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The Mermaid Stories

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"Are you a real mermaid?" asked 6-year-old Claire. Readers have been asking about skin and scuba diving, training for triathlon swims and breath hold diving, getting in shape for beach lifeguarding, science of swimming, Navy undersea maneuvers, and many aquatic adventures. Then, at a gathering I attended, the young granddaughter of a friend asked a question.

For the next two weeks or so, I will post Fitness Fixer answers to some of these from the road to teach at the Wilderness Medical conference in Colorado USA. Here is the first story.

It was her birthday. She wore a mermaid costume, and held her gifts of assorted mermaid dolls and toys. Claire loved mermaids. My mother, a Russian circus teacher, came to her party as a surprise and was teaching everyone to juggle scarves. Through the moving scarves, looking like sea waves, one of the mothers pointed my way and said, "Claire, look, that's the lady who lived under the sea - she's a mermaid!"

Claire edged over. She asked, "Are you a REAL mermaid?"

I thought before answering: I had devoted years of research career studying the human body diving deep underwater. I had lived days at a time inside research chambers simulating high and low pressure conditions. I had lived in actual undersea vessels on the sea floor called habitats. I helped test and pilot small submarines. But these were living in air pockets, breathing air. I thought a bit more. I had been a competition swimmer, training 5-7 miles every day, but that was in a pool. The longest I swam at once was 20 miles. Not as much as I imagined a real mermaid could easily swim. I had done open water swims across lakes and in rivers and harbors. I did ice swimming in winter. But that is still just swimming. I am a scuba instructor, who taught students and led trips far underwater. I had my scuba students and dive trip participants dress in costumes and sports clothes and we did underwater tennis, ballroom dancing, drove pedal cars and bicycles underwater, held umbrellas, and did underwater karate. But still, we breathed air from tanks or surface supply hoses, or did long breath hold dives from the surface. I worked with one of the greats in diving medicine who had worked developing liquid breathing long before the movie "The Abyss." I had put myself through school lifeguarding and teaching swimming at a city pool. I had guarded beachfronts, and competed in lifeguard contests, running the beach in a small red swimsuit and red rescue tube, body-paddling a rescue board over crashing waves to dive down and lift a human to the surface like stories of sea-dolphins, or maybe mermaids, buoying drowning sailors. I had lived in Japan and got to study the legendary diving women, spending long deep dives in hazy green cool waters, appearing briefly at the surface with seaweed decorating my long hair. I ate algae and sweet sea grasses. I love the water. I feel at home in the water. Then I spoke, "No."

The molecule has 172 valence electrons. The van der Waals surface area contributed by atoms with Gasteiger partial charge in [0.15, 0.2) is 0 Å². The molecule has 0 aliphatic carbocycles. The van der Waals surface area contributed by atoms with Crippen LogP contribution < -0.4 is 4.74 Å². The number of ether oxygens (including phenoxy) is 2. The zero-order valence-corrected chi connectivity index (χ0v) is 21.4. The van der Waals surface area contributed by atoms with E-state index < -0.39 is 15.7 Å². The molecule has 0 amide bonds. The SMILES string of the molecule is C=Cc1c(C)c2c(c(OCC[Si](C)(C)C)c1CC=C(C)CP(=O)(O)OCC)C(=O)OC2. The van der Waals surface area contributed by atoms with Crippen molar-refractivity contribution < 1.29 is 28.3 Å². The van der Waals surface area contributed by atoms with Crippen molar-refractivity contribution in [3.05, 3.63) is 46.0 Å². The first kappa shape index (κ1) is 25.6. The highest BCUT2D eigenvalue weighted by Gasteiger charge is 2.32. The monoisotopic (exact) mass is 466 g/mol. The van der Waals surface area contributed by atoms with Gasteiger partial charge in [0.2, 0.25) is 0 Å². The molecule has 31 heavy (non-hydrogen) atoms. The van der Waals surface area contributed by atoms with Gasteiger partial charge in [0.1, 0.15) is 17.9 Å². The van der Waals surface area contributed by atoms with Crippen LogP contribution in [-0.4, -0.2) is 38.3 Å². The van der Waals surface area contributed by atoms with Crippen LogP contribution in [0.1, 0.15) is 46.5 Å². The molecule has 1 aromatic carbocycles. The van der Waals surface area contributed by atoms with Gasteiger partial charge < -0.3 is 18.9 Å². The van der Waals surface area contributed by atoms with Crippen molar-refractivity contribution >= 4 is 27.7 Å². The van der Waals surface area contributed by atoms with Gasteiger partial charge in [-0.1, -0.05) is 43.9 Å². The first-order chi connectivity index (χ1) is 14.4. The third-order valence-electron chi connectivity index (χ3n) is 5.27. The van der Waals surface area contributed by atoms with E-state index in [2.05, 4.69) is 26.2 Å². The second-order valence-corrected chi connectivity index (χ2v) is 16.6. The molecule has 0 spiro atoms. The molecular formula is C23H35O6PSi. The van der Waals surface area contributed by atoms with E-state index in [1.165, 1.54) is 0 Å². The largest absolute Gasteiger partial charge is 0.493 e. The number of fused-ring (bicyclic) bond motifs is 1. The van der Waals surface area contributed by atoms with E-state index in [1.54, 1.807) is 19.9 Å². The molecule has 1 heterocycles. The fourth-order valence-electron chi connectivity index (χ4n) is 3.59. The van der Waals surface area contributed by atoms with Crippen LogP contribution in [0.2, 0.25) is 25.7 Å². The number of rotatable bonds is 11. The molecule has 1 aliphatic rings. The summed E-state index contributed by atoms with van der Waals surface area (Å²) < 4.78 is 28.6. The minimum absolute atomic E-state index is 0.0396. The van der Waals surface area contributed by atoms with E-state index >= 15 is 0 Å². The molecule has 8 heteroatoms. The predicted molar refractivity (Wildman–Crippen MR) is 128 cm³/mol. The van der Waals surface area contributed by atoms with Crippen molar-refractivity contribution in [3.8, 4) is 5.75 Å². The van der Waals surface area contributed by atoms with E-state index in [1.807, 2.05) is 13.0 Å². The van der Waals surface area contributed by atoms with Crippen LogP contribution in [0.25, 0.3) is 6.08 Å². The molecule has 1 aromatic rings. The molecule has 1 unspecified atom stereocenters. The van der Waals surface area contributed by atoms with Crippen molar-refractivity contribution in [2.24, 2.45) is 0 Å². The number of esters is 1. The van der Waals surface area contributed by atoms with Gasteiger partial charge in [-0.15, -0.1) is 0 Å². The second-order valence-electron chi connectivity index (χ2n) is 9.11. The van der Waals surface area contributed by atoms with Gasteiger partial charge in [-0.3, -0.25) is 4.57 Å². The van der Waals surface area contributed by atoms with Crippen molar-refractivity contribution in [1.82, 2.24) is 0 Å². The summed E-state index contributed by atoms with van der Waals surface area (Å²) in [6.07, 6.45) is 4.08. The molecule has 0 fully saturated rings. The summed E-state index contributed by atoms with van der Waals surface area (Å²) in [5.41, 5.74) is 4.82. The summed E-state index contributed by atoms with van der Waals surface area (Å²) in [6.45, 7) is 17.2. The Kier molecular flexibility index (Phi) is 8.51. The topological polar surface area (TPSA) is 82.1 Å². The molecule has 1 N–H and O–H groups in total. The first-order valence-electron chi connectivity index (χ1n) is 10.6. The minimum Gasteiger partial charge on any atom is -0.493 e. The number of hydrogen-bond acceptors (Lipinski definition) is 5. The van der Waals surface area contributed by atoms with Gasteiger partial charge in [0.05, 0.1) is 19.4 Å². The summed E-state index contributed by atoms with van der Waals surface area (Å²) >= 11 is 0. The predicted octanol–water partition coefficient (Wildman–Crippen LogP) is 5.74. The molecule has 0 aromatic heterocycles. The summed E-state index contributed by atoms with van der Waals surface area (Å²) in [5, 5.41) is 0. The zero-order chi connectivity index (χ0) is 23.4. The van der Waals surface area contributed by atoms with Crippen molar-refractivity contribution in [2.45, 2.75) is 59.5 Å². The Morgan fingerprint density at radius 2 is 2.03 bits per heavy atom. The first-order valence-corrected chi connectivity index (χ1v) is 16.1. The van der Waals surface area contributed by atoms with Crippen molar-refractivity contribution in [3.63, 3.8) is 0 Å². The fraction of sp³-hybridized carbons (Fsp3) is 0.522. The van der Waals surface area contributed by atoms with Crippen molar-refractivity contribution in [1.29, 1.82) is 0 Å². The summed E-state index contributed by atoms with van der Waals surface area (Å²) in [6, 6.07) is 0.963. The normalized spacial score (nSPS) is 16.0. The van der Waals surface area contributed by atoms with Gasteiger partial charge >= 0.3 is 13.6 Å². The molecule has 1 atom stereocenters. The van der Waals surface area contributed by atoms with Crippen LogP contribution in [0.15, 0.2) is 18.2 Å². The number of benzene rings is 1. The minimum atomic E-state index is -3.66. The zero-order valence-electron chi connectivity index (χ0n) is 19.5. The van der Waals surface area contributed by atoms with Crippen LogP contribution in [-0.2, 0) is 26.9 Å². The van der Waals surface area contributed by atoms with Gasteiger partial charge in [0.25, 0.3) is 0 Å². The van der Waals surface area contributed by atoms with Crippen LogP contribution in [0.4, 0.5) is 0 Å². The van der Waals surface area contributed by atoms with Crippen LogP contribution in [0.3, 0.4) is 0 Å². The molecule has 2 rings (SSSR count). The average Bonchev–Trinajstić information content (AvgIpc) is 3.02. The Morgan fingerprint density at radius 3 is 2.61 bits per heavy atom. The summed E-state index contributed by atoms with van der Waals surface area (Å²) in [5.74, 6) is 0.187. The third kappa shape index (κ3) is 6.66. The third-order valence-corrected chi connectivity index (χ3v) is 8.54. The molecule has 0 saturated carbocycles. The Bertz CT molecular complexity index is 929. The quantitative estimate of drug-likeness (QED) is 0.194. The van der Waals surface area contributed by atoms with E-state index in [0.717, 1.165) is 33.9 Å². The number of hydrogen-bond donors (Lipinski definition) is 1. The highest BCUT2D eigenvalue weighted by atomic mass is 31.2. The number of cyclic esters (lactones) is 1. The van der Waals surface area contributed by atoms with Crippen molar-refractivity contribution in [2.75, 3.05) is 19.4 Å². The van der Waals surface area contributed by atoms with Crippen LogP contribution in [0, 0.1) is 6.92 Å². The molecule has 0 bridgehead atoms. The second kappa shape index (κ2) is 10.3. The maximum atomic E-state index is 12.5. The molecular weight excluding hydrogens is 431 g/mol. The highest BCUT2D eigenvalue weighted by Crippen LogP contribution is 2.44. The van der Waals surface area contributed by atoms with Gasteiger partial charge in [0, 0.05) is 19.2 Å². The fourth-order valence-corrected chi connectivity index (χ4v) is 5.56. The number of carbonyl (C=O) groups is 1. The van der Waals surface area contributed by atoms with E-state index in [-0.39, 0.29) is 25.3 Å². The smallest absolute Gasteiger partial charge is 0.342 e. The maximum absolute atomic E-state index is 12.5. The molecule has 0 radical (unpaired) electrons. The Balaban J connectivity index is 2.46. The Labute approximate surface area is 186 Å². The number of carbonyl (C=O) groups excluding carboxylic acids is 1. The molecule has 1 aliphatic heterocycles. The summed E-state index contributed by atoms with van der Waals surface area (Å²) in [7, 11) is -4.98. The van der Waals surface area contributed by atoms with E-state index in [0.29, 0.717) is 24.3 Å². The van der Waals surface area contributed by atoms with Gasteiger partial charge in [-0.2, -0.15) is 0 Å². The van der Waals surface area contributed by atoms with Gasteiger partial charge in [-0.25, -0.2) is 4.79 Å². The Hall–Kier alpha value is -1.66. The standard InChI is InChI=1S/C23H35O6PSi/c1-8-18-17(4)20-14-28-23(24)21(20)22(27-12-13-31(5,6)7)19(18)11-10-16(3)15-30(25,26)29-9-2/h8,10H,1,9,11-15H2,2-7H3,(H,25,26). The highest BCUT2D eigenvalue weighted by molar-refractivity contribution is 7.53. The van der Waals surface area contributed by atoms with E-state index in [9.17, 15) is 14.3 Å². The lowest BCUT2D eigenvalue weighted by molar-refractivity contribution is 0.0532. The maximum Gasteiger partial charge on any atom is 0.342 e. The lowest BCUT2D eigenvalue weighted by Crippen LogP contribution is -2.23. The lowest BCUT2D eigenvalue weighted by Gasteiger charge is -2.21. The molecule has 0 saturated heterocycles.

Claire crinkled her small nose and stomped away. "NOT a REAL mermaid!"

I turned to my friend and asked, "Should I have lied to your child?" She said, "Tell the real stories."


Coming Next - The AmaSan Japanese Diving Women

Previous Mermaid Stories:

Next Two Weeks:

Stories of Previous Year's Journeys to this Conference:

Dr. Bookspan's Books on Diving:
  • Diving Physiology in Plain English - for all divers, novice to instructor.
  • Hyperbaric Medical Review For Board Certification Exams, CHT/CHRN - chamber nursing and technology, to learn and prepare for the CHT (chamber technician) and CHRN (chamber RN) certification tests.
  • Diving and Hyperbaric Medicine Review For Physicians - concise compendium of information physicians need to work in hyperbaric medicine and prepare to pass the board exams, and for anyone interested in the field.
  • All book info - www.DrBookspan.com/books.


For the next 2-3 weeks, write in with your success stories and links to your photo sharing site to send your photos, but hold questions. I will have no Internet to answer them while teaching at the conference.


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Questions come in by hundreds. I'm bailing the ocean with a bucket. I make posts from fun mail. Before asking more, see if your answers are already here - click labels under posts, links in posts, archives at right, and the Fitness Fixer Index. Why not try fun stuff, then contribute! Read success stories of these methods and send your own.

Subscribe to The Fitness Fixer, free. Click "updates via e-mail" (under trumpet) upper right.
See Dr. Bookspan's Books, take a Class, get certified
through DrBookspan.com/Academy.
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Photo by zin2008

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About the Author


M.Ed, PhD, FAWM

Dr. Bookspan is an award-winning scientist whose goal is to make exercise easier and healthier.

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